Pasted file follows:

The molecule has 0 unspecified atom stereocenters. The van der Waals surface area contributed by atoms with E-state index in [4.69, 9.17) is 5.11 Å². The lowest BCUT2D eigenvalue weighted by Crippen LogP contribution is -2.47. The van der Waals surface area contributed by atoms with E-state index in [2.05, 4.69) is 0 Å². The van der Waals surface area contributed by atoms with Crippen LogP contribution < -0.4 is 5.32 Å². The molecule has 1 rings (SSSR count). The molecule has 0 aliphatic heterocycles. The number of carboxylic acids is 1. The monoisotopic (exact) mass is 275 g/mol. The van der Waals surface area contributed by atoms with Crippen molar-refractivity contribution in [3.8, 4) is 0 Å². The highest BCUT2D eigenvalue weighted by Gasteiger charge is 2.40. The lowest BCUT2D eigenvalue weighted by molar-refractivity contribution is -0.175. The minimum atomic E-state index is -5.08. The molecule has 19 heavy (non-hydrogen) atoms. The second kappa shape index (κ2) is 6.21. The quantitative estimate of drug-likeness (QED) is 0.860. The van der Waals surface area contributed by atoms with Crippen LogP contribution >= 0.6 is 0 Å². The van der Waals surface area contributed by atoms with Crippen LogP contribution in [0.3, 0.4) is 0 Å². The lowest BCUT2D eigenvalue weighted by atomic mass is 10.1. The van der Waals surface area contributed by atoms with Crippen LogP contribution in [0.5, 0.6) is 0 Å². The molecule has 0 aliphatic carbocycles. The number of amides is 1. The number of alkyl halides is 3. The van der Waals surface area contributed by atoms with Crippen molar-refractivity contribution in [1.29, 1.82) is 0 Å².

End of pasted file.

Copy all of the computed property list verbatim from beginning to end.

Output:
The molecule has 0 unspecified atom stereocenters. The van der Waals surface area contributed by atoms with E-state index in [4.69, 9.17) is 5.11 Å². The lowest BCUT2D eigenvalue weighted by Crippen LogP contribution is -2.47. The van der Waals surface area contributed by atoms with E-state index in [2.05, 4.69) is 0 Å². The van der Waals surface area contributed by atoms with Crippen LogP contribution < -0.4 is 5.32 Å². The molecule has 1 rings (SSSR count). The molecule has 0 aliphatic heterocycles. The number of carboxylic acids is 1. The monoisotopic (exact) mass is 275 g/mol. The van der Waals surface area contributed by atoms with Crippen molar-refractivity contribution in [3.8, 4) is 0 Å². The highest BCUT2D eigenvalue weighted by Gasteiger charge is 2.40. The lowest BCUT2D eigenvalue weighted by molar-refractivity contribution is -0.175. The minimum atomic E-state index is -5.08. The molecule has 19 heavy (non-hydrogen) atoms. The second kappa shape index (κ2) is 6.21. The quantitative estimate of drug-likeness (QED) is 0.860. The van der Waals surface area contributed by atoms with Crippen LogP contribution >= 0.6 is 0 Å². The van der Waals surface area contributed by atoms with Crippen LogP contribution in [0.3, 0.4) is 0 Å². The lowest BCUT2D eigenvalue weighted by atomic mass is 10.1. The van der Waals surface area contributed by atoms with Crippen LogP contribution in [0.5, 0.6) is 0 Å². The molecule has 0 aliphatic carbocycles. The number of amides is 1. The number of alkyl halides is 3. The van der Waals surface area contributed by atoms with Crippen molar-refractivity contribution in [1.29, 1.82) is 0 Å².